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Bill Bryson has made a living out of traveling and then writing about it. In The Lost Continent he re-created the road trips of his childhood; in Neither Here nor There he retraced the route he followed as a young backpacker traversing Europe. When this American transplant to Britain decided to return home, he made a farewell walking tour of the British countryside and produced Notes from a Small Island. Once back on American soil and safely settled in New Hampshire, Bryson once again hears the siren call of the open road--only this time it's a trail. The Appalachian Trail, to be exact. In A Walk in the Woods Bill Bryson tackles what is, for him, an entirely new subject: the American wilderness. Accompanied only by his old college buddy Stephen Katz, Bryson starts out one March morning in north Georgia, intending to walk the entire 2,100 miles to trail's end atop Maine's Mount Katahdin.
If nothing else, A Walk in the Woods is proof positive that the journey is the destination. As Bryson and Katz haul their out-of-shape, middle-aged butts over hill and dale, the reader is treated to both a very funny personal memoir and a delightful chronicle of the trail, the people who created it, and the places it passes through. Whether you plan to make a trip like this one yourself one day or only care to read about it, A Walk in the Woods is a great way to spend an afternoon. --Alix Wilber --This text refers to an out of print or unavailable edition of this title.
Returning to the U.S. after 20 years in England, Iowa native Bryson decided to reconnect with his mother country by hiking the length of the 2100-mile Appalachian Trail. Awed by merely the camping section of his local sporting goods store, he nevertheless plunges into the wilderness and emerges with a consistently comical account of a neophyte woodsman learning hard lessons about self-reliance. Bryson (The Lost Continent) carries himself in an irresistibly bewildered manner, accepting each new calamity with wonder and hilarity. He reviews the characters of the AT (as the trail is called), from a pack of incompetent Boy Scouts to a perpetually lost geezer named Chicken John. Most amusing is his cranky, crude and inestimable companion, Katz, a reformed substance abuser who once had single-handedly "become, in effect, Iowa's drug culture." The uneasy but always entertaining relationship between Bryson and Katz keeps their walk interesting, even during the flat stretches. Bryson completes the trail as planned, and he records the misadventure with insight and elegance. He is a popular author in Britain and his impeccably graceful and witty style deserves a large American audience as well.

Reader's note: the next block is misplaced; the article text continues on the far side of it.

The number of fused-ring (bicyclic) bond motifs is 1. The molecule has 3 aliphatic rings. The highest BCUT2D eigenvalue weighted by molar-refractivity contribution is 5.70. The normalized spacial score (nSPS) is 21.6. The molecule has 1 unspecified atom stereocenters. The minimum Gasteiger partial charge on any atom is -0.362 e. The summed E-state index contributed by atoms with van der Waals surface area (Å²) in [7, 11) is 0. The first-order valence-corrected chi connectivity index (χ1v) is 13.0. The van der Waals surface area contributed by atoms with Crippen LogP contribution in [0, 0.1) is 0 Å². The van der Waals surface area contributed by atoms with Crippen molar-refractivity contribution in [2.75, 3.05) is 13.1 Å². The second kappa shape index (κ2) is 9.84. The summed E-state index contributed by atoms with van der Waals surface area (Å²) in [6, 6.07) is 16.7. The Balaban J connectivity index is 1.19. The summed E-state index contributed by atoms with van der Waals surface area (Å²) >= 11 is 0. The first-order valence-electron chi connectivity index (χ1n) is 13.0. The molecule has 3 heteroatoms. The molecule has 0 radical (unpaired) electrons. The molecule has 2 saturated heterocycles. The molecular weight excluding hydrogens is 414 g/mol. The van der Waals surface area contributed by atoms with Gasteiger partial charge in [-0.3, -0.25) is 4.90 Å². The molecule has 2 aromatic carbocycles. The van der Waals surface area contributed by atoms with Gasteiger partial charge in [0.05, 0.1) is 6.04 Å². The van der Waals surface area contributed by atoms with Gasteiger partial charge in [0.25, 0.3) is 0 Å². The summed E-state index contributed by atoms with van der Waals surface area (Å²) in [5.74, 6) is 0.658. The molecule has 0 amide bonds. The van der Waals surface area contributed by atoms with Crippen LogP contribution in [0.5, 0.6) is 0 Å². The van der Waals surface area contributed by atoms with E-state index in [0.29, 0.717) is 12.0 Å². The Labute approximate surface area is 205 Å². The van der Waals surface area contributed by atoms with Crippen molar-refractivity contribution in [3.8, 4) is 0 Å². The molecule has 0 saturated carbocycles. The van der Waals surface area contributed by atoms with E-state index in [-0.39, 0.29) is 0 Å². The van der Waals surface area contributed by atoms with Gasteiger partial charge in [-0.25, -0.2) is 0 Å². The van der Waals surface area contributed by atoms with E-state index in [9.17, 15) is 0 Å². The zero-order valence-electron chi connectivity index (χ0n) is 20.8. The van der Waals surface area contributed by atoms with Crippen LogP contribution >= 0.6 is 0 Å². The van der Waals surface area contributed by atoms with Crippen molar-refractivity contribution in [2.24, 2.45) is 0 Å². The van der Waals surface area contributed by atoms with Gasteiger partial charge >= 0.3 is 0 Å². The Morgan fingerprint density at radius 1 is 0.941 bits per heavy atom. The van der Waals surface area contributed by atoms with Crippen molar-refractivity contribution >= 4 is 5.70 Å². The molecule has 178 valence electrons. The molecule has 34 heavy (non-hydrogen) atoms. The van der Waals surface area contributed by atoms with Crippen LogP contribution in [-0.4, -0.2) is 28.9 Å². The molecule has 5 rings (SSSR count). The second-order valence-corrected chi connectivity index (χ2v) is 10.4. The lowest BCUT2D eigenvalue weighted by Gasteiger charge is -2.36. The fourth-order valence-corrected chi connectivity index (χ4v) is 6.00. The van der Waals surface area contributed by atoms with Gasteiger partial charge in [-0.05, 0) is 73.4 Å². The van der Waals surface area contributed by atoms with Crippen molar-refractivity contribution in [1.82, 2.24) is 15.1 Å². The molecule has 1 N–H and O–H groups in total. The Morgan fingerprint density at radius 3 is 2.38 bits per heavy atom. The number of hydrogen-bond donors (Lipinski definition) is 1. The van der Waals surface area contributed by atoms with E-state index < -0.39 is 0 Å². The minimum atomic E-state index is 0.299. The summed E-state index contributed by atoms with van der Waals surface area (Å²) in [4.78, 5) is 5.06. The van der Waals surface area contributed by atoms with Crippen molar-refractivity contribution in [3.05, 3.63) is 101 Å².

Copyright 1998 Reed Business Information, Inc. --This text refers to an out of print or unavailable edition of this title.
I thought the book was wonderful, I laughed out-loud in so many places. I read the book before I saw the movie and was so glad that I did, as the movie left a great deal to... Read morePublished 5 hours ago by patttiz
Thoroughly enjoyed the story. Great humor had me laughing out loud. Had more statistics than I cared for. Read morePublished 23 hours ago by Shirley
Thoroughly enjoyed reading Bill Bryson's, A Walk In The Woods. Funny, well written and SO interesting. I love books that teach me something. Read morePublished 23 hours ago by Cheryl Marino
An absolutely great movie and the acting is fantastic but the book is even better. Bill Bryson is witty most of the time and when he's not he's hilarious! Read morePublished 1 day ago by Amazon Customer
"A Walk in the Woods" was an enjoyable read, including vivid descriptions of the author's travels on the Appalachian Trail, punctuated by humor and interesting encounters... Read morePublished 1 day ago by Lori L. Brians
This book has some delightful moments, but overall is disappointing.
Bryson's bigoted and ill informed view of Tennesseeans is poor journalism,
using a small town... Read more
I thought the movie was funny and good to just sit and look at the humour between those two. Nick Nolte captured the movie and should get an award. Read morePublished 1 day ago by B.A. Lapointe